Data Breach

The Problem

We seemingly hear about another data breach, information leak, or other indication that the data about us is no longer under the control of the entities who have collected it every week.  This data is about us, our financial records, our DMV records, our personal identities, whatever.

Whether is is Target, Home Depot, JPMorgan Chase,, whomever, data about our identities are being systematically harvested by crackers who have no legal reason to obtain that information.  It is unclear if these, and other organizations, don’t care or can’t care about safeguarding our information, the results are the same.  Criminals have access to, and use our information for their gain, and there is nothing we can do about it, other than go ‘off the grid’, and only use cash, which we have stored under our mattresses for all transactions.

The organizations I listed above are the tip of the iceberg.  Many, if not most, corporations and government entities who have been breached fail to report the intrusions unless they must do so due to legal reasons.  They don’t want you to know that they haven’t met their fiduciary responsibility to protect your information.  Even when they do admit to the breach, they do everything they can do to minimize the fallout from it

Scott McNealy, then CEO of Sun Microsystems, famously said in 1999: “You have no privacy, get over it.”

I used to make a distinction between data I gave up willingly, to Google, Facebook, Amazon and any other internet-centric entities and ‘brick and mortar’ entities where I have shopped, visited, passed by or whatever.  It does not matter anymore.  I bought some items in Home Depot, and Neiman Marcus and my financial information was potentially leaked to criminals.  I have never had a credit card number stolen during a transaction on line, but my card numbers fell into the hands of criminals anyway.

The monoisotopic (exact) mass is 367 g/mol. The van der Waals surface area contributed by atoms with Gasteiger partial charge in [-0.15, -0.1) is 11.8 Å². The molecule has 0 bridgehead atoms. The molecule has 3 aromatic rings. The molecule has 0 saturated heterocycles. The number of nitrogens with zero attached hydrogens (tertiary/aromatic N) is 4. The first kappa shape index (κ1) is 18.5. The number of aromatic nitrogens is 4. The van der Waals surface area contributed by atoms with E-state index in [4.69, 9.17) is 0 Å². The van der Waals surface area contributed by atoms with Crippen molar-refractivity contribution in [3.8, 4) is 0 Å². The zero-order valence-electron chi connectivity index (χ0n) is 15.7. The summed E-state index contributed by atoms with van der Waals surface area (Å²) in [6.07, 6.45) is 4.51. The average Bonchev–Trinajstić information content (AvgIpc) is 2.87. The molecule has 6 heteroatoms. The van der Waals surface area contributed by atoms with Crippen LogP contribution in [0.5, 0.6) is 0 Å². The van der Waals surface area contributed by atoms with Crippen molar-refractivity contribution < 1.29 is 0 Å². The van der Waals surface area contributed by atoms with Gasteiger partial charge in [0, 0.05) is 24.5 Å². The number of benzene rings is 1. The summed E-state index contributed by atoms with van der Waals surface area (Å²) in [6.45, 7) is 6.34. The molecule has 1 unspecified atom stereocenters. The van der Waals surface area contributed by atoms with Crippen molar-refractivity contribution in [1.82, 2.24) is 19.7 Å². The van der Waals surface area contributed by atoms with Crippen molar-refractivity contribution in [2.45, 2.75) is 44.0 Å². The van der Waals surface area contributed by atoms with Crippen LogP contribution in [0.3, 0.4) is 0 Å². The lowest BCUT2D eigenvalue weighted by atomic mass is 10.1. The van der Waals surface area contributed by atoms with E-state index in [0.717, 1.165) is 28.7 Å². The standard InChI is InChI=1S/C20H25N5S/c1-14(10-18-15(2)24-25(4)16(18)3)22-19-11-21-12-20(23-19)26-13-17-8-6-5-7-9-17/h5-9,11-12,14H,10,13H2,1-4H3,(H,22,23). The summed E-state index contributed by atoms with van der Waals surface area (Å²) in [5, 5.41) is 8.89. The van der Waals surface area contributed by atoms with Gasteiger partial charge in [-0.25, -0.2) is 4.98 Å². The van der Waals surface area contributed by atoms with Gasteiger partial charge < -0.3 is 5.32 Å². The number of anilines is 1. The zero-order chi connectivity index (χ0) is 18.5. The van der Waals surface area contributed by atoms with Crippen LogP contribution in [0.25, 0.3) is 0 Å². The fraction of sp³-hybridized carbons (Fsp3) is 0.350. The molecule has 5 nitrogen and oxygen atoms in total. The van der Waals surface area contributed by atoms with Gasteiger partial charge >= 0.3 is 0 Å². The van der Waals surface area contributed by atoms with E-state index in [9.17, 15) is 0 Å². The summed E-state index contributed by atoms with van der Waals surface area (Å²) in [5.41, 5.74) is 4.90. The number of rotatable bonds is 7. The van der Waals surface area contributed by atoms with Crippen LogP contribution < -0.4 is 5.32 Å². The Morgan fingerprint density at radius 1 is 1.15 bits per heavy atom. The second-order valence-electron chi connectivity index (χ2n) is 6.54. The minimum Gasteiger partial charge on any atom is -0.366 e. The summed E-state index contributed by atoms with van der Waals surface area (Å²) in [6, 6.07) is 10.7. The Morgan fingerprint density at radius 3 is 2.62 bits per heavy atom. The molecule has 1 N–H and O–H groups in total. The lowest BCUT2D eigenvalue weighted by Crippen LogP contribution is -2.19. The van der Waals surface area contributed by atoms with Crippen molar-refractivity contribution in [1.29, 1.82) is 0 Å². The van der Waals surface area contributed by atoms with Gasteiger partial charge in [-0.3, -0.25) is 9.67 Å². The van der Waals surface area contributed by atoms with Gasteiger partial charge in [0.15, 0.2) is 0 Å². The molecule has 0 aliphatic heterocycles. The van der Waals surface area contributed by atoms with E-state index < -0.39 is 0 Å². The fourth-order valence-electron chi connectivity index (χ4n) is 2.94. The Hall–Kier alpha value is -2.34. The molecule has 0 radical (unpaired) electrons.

The Solution

There is no solution that will prevent the release of my information to criminals.

Both proprietary and open-source software are rife with defects that can be exploited by an ever increasing horde of people who are up to no good. I don’t even know who has my information and how well they are protecting it.

Telephone companies know where I am and whom I am communicating with. Retailers know what I have bought, where I bought it, when I bought it, and they have a pretty good idea why I bought it.  Social networks know who my ‘Friends’ are what I ‘Like’ and ‘Unlike’, what links I follow on the web, how long I am on their sites, and any number of other ‘analytics’ about me. Other than using cash for all purchases, and only communicating with people face-to-face, and not traveling on any road that has cameras potentially recording my movements, I am at the mercy of these companies and how well they protect the data they have.

So, what can I do?

  • Push for legislation that punishes companies that do not adequately safeguard my information.  Companies must do whatever they can to protect the data they get from us, whether shared on-line, or gotten through the normal course of business.  I know that it is impossible to completely lock down their system, but they can be held accountable for not being prudent in how they manage them.  Just because some other company